Although CCP exhibited higher bioavailability for CC than free CC, oral gavage of CCP was reported to yield only 0.019 μΜ of CC in the plasma [21], which was far below the IC50 of CC obtained from in vitro cell-culture studies for GL261 (15 μM) [8]. Yet, CCP treatment caused GBM elimination and rescue of 60% of the orthotopically GL261-implanted mice [8]. As a clue to this surprising finding, we also observed a CCP-evoked dramatic repolarization of tumor-associated microglia/macrophages (TAM) from the tumor-promoting and immunosuppressive M2-like state to the M1 state [8, 10, 2427]. This observation was important because innate immune cells like microglia and macrophages are the first line of defense against pathogens and tumors [28]. Additionally, it is also known that among the host of immune cells, the brain primarily harbors microglia, which in their pro-inflammatory M1 state can kill tumors directly as well as indirectly by functioning as specialized antigen-presenting cells and via activation and recruitment of other tumoricidal innate immune cells like Natural Killer (NK) cells and peripheral M1-type macrophages [8, 10, 25, 2931]. Earlier studies have also shown that in GBM, a major portion of the tumor mass is constituted of M2-type TAM [8, 10, 32, 33]. Therefore, skewing the phenotype of TAM to M1-like state by therapeutic interventions holds immense promise in the context of GBM immunotherapy. In light of such information, we elucidate here that in addition to its direct cancer cell-selective activity [10, 34, 35], CC as CCP functions to cause repolarization of the tumor-associated M2-type microglia and intra-tumor recruitment of tumoricidal M1 macrophages and activated natural killer (NK) cells. The NK cells are highly tumoricidal and cause stabilization of M1-type TAM [29]. By treating GBM-harboring mice with CCP, with or without eliminating peripheral NK cells, we show that CCP-evoked intra-GBM recruitment of activated NK cells play a major role in augmenting the CCP-mediated repolarization of TAM from M2 to M1-like state along with elimination of GBM cells and GBM stem cells. To our knowledge, this is the first quantitative mechanistic analysis demonstrating the role of NK cells in GBM tumors. It is expected that CCP-mediated activation of these tumoricidal immune cells are primarily responsible in bringing about the immunotherapeutic remission of the GBM-harboring mice [8]. Also, the elimination of GBM stem cells is particularly important because prior studies have shown that the rarely dividing and chemo-resistant GBM stem cells promote radio-resistance [36, 37], and are stimulated to multiply following exposure to ionizing radiation [38]. Consequently, the GBM reappears even after surgical resection and overpowers the already immuno-compromised GBM patient [4, 5]. This study also throws new light on the relationship between the brain tumor microenvironment and the peripheral innate immune system. Inspired by the promises of cancer immunotherapy [3942], our research elucidates an innovative, safe and simple approach of turning the innate immune system against GBM.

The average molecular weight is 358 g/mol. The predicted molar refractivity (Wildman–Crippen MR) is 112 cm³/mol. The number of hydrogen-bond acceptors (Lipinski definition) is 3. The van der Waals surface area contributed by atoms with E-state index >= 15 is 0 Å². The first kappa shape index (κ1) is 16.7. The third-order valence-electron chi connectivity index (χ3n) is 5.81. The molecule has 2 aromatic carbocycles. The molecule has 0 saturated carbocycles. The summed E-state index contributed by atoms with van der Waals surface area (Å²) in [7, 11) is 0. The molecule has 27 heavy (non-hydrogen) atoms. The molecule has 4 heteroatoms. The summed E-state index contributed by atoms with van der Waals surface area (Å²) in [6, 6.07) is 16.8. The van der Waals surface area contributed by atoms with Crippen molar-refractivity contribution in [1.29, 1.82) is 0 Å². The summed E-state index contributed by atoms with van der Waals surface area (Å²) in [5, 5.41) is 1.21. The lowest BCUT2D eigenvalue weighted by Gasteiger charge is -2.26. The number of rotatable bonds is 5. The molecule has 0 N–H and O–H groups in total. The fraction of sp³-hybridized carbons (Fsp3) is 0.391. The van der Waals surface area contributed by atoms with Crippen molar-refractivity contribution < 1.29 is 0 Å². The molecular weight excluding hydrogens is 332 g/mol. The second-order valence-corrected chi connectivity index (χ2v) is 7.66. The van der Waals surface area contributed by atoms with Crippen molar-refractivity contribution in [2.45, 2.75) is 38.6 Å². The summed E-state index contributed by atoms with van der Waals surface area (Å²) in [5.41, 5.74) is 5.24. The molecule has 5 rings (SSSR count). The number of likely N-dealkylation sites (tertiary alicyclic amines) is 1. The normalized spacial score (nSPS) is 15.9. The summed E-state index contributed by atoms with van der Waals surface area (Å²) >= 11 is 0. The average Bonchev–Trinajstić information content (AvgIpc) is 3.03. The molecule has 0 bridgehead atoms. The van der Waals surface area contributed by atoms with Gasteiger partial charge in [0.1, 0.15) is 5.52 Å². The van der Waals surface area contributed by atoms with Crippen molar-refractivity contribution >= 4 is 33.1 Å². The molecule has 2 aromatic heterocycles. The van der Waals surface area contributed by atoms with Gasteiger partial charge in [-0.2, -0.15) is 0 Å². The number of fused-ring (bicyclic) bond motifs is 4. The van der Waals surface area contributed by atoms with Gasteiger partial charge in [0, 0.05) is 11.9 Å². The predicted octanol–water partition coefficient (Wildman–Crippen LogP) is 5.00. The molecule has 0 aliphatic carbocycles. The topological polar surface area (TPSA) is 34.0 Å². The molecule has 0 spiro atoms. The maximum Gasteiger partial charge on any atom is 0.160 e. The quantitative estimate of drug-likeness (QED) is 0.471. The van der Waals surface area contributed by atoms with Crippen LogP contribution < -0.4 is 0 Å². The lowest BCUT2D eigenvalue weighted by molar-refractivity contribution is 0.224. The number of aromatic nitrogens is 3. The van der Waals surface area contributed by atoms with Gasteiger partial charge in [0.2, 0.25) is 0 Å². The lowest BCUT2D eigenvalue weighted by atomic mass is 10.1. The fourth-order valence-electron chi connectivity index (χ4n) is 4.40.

Methods